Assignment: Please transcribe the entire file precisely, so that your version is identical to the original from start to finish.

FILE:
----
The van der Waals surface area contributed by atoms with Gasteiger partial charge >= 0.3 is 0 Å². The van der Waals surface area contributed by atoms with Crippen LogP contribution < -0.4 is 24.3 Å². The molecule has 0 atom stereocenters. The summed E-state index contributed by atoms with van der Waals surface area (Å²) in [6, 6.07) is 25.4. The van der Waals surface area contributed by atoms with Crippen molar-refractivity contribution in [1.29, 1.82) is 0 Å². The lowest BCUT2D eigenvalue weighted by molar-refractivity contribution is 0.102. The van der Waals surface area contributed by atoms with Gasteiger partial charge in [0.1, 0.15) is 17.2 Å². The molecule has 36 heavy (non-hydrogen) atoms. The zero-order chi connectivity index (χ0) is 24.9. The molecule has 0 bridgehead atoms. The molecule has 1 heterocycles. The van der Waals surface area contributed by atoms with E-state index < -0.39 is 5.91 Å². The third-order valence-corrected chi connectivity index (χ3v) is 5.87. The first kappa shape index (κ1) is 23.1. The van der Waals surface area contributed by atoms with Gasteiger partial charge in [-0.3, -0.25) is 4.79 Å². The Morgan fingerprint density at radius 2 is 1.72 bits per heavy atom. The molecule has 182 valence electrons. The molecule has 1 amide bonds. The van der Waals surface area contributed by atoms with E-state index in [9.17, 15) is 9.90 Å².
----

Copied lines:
The van der Waals surface area contributed by atoms with Gasteiger partial charge >= 0.3 is 0 Å². The van der Waals surface area contributed by atoms with Crippen LogP contribution < -0.4 is 24.3 Å². The molecule has 0 atom stereocenters. The summed E-state index contributed by atoms with van der Waals surface area (Å²) in [6, 6.07) is 25.4. The van der Waals surface area contributed by atoms with Crippen molar-refractivity contribution in [1.29, 1.82) is 0 Å². The lowest BCUT2D eigenvalue weighted by molar-refractivity contribution is 0.102. The van der Waals surface area contributed by atoms with Gasteiger partial charge in [0.1, 0.15) is 17.2 Å². The molecule has 36 heavy (non-hydrogen) atoms. The zero-order chi connectivity index (χ0) is 24.9. The molecule has 0 bridgehead atoms. The molecule has 1 heterocycles. The van der Waals surface area contributed by atoms with E-state index < -0.39 is 5.91 Å². The third-order valence-corrected chi connectivity index (χ3v) is 5.87. The first kappa shape index (κ1) is 23.1. The van der Waals surface area contributed by atoms with Gasteiger partial charge in [-0.3, -0.25) is 4.79 Å². The Morgan fingerprint density at radius 2 is 1.72 bits per heavy atom. The molecule has 182 valence electrons. The molecule has 1 amide bonds. The van der Waals surface area contributed by atoms with E-state index in [9.17, 15) is 9.90 Å².